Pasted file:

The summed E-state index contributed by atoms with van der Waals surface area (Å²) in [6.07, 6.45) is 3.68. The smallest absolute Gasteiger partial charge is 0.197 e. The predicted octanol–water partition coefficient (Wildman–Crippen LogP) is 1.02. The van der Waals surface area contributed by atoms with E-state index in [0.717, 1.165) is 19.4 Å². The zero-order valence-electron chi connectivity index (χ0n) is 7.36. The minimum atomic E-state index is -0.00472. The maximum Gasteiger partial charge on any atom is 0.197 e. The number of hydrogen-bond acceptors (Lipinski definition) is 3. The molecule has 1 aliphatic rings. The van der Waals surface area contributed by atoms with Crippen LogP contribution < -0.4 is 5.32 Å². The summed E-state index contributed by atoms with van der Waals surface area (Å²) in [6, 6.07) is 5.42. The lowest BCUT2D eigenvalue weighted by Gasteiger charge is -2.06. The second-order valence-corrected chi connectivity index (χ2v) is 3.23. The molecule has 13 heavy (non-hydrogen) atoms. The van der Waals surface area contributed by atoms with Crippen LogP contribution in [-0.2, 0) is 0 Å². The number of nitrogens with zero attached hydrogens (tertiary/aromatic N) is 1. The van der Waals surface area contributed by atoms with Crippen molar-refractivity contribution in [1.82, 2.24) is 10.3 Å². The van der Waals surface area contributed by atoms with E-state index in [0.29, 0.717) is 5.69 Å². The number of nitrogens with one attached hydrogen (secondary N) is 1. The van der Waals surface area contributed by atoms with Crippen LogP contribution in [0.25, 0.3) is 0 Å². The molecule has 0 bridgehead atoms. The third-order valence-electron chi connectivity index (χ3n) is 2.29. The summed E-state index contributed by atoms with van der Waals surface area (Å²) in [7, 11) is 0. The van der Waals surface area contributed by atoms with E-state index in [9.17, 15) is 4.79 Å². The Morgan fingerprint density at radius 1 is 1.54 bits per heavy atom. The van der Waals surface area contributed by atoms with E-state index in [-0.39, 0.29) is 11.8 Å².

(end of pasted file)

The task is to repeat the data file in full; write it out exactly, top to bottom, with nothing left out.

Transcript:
The summed E-state index contributed by atoms with van der Waals surface area (Å²) in [6.07, 6.45) is 3.68. The smallest absolute Gasteiger partial charge is 0.197 e. The predicted octanol–water partition coefficient (Wildman–Crippen LogP) is 1.02. The van der Waals surface area contributed by atoms with E-state index in [0.717, 1.165) is 19.4 Å². The zero-order valence-electron chi connectivity index (χ0n) is 7.36. The minimum atomic E-state index is -0.00472. The maximum Gasteiger partial charge on any atom is 0.197 e. The number of hydrogen-bond acceptors (Lipinski definition) is 3. The molecule has 1 aliphatic rings. The van der Waals surface area contributed by atoms with Crippen LogP contribution < -0.4 is 5.32 Å². The summed E-state index contributed by atoms with van der Waals surface area (Å²) in [6, 6.07) is 5.42. The lowest BCUT2D eigenvalue weighted by Gasteiger charge is -2.06. The second-order valence-corrected chi connectivity index (χ2v) is 3.23. The molecule has 13 heavy (non-hydrogen) atoms. The van der Waals surface area contributed by atoms with Crippen LogP contribution in [-0.2, 0) is 0 Å². The number of nitrogens with zero attached hydrogens (tertiary/aromatic N) is 1. The van der Waals surface area contributed by atoms with Crippen molar-refractivity contribution in [1.82, 2.24) is 10.3 Å². The van der Waals surface area contributed by atoms with E-state index in [0.29, 0.717) is 5.69 Å². The number of nitrogens with one attached hydrogen (secondary N) is 1. The van der Waals surface area contributed by atoms with Crippen LogP contribution in [0.25, 0.3) is 0 Å². The molecule has 0 bridgehead atoms. The third-order valence-electron chi connectivity index (χ3n) is 2.29. The summed E-state index contributed by atoms with van der Waals surface area (Å²) in [7, 11) is 0. The van der Waals surface area contributed by atoms with E-state index in [9.17, 15) is 4.79 Å². The Morgan fingerprint density at radius 1 is 1.54 bits per heavy atom. The van der Waals surface area contributed by atoms with E-state index in [-0.39, 0.29) is 11.8 Å².